Rachel Corbman

On Thursday afternoon, August 12, 1982, Amber Hollibaugh called Dorothy Allison to finalize cat-sitting arrangements for Alice B. Toklas, the cat. At the time, Amber and Dorothy were relatively recent transplants to New York City. First, in 1979, Dorothy and her “off and on” lover Morgan Gwenwald moved to New York by way of Washington DC and Tallahassee before that. According to lore that still floats around the Lesbian Herstory Archives, Dorothy and Morgan came to New York to visit the growing lesbian historical collection housed in Joan Nestle and Deb Edel’s apartment. Away for the summer, Joan and Deb promised to leave a key for the visitors. At the end of the summer, Joan and Deb returned home to find Dorothy and Morgan still in their apartment. Nearly forty years later, Deb laughed at this memory as she recounted this story to me. Eventually, Dorothy and Morgan rented their own apartment in Brooklyn, which Dorothy kept after the relationship “blew up.” Once settled, Dorothy enrolled in a graduate program at the New School and found a job at Poets & Writers.

Dorothy Allison with a cat (not Alice B. Toklas) (Photo by Morgan Gwenwald, courtesy of the author)

Amber had moved to New York in 1982, three years after Dorothy. While still living in San Francisco, Amber participated in the planning process leading up to the 1982 Scholar and the Feminist conference at Barnard College, an annual feminist conference series, which was organized around the—ultimately controversial—theme of sexuality. This theme partially responded to the growth of the feminist anti-pornography movement, which aimed to combat violence against women by fighting against pornography. Organizers hoped the conference would serve as a forum for generating new approaches to sexuality that broke from the anti-pornography movement’s framework. In response, the Women Against Pornography (WAP) picketed the event, standing outside Barnard’s gates with leaflets that singled out participants like Amber, Joan, and Dorothy as evidence of the conference’s support of “the very sexual institutions and values that oppress all women.” As well as successfully terrifying Barnard’s administration the conflict reverberated in the feminist press, serving as a catalyst for a turbulent and extended debate about sexuality, commonly called the feminist sex wars.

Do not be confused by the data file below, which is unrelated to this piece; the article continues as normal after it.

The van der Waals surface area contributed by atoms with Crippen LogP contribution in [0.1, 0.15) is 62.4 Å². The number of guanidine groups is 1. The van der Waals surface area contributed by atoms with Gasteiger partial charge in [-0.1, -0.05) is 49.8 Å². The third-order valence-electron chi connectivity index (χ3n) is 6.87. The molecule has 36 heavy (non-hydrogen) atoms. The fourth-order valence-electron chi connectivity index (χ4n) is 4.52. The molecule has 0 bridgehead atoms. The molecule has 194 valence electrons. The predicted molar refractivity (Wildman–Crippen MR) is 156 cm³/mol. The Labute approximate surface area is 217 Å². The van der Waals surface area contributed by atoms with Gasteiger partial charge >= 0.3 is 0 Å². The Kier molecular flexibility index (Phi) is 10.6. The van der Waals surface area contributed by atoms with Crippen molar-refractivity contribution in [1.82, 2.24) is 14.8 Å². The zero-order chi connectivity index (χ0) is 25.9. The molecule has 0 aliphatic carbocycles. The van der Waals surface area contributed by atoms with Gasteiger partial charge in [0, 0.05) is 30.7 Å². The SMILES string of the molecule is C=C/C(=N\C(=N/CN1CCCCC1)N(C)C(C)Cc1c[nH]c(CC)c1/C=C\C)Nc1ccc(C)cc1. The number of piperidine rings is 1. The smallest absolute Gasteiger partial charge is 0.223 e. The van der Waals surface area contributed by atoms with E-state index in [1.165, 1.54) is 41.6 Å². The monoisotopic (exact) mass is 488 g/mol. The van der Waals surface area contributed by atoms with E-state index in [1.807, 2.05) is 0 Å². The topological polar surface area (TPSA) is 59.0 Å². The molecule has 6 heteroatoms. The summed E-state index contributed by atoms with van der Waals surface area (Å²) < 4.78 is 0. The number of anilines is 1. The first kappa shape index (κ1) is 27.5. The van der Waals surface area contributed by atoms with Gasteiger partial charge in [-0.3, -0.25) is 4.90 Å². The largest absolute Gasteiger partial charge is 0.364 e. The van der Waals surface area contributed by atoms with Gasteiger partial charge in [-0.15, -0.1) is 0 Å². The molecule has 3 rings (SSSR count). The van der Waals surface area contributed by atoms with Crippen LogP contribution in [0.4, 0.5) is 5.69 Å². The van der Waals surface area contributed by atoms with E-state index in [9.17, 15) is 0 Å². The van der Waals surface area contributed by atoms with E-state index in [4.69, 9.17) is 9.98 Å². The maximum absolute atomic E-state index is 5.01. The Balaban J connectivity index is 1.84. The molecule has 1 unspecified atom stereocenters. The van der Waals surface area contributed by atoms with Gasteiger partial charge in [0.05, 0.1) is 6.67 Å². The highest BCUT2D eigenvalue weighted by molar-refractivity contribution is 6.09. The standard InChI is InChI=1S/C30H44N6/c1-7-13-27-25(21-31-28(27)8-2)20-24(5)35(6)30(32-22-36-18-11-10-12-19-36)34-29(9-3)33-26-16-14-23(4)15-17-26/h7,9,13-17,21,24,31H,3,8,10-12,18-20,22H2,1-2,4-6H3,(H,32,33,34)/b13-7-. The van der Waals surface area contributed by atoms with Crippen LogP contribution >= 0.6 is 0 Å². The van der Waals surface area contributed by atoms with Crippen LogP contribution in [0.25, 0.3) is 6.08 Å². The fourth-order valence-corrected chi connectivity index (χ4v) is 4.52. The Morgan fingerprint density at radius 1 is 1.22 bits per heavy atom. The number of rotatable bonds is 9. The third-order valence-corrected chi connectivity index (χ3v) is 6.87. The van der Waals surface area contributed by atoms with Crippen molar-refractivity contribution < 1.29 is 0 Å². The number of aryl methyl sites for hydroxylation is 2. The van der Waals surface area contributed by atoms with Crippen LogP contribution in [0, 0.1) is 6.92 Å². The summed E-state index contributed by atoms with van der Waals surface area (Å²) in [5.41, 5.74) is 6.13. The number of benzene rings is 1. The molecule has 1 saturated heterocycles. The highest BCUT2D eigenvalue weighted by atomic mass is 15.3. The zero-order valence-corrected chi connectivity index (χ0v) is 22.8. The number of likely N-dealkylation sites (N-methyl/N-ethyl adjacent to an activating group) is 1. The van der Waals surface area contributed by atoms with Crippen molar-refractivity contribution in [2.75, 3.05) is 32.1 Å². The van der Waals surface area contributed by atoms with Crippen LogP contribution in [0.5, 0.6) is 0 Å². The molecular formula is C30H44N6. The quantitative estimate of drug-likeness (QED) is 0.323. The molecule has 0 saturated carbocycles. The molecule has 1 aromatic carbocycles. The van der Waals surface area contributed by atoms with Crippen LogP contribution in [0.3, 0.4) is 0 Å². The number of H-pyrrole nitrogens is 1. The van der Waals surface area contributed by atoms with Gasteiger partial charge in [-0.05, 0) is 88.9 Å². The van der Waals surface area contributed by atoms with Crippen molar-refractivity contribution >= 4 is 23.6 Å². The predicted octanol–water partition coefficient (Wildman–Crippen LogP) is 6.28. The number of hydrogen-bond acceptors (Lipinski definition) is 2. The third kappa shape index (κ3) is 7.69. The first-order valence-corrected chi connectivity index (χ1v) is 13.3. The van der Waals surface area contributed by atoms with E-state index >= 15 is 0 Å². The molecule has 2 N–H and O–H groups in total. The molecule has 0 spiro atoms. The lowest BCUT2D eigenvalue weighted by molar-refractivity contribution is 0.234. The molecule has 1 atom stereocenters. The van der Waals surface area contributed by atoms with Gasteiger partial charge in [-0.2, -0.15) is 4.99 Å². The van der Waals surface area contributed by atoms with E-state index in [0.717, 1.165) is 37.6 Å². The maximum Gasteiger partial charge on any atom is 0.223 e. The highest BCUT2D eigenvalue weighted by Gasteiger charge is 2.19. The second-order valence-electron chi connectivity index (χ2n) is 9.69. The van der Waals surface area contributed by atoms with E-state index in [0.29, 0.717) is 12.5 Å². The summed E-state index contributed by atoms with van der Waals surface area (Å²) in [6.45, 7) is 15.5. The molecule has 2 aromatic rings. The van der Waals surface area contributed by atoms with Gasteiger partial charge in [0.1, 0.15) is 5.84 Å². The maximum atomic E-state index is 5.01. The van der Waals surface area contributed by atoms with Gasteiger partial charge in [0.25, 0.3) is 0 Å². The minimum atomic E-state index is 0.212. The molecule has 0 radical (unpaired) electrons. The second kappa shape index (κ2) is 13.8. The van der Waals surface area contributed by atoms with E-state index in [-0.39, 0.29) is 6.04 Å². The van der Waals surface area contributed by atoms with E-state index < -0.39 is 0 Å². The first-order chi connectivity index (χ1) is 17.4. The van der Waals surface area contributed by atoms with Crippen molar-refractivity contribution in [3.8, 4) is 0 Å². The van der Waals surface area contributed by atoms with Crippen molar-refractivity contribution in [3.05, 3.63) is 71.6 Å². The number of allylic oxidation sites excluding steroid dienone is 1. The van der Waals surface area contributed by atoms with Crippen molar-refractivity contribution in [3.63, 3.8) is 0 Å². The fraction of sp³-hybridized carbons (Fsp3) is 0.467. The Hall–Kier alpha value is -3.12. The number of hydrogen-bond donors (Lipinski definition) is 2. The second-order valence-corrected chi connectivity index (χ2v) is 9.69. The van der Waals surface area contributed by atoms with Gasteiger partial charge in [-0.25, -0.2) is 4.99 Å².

Although the WAP picket line profoundly shook conference participants, the Barnard conference simultaneously helped fortify already existing networks of friendship and support among the (primarily lesbian) feminists vilified by the anti-pornography movement. Amber and Dorothy, for example, met for the first time in the months leading up to the conference, after years of hearing about each other through their many “friends in common.” Dorothy remembers that she “instantly trusted and understood” Amber, while Amber attributes the quickness of their bond to the “vicious, traumatic” events of the Barnard conference, and their shared vulnerability to attack, compounded by their working class roots.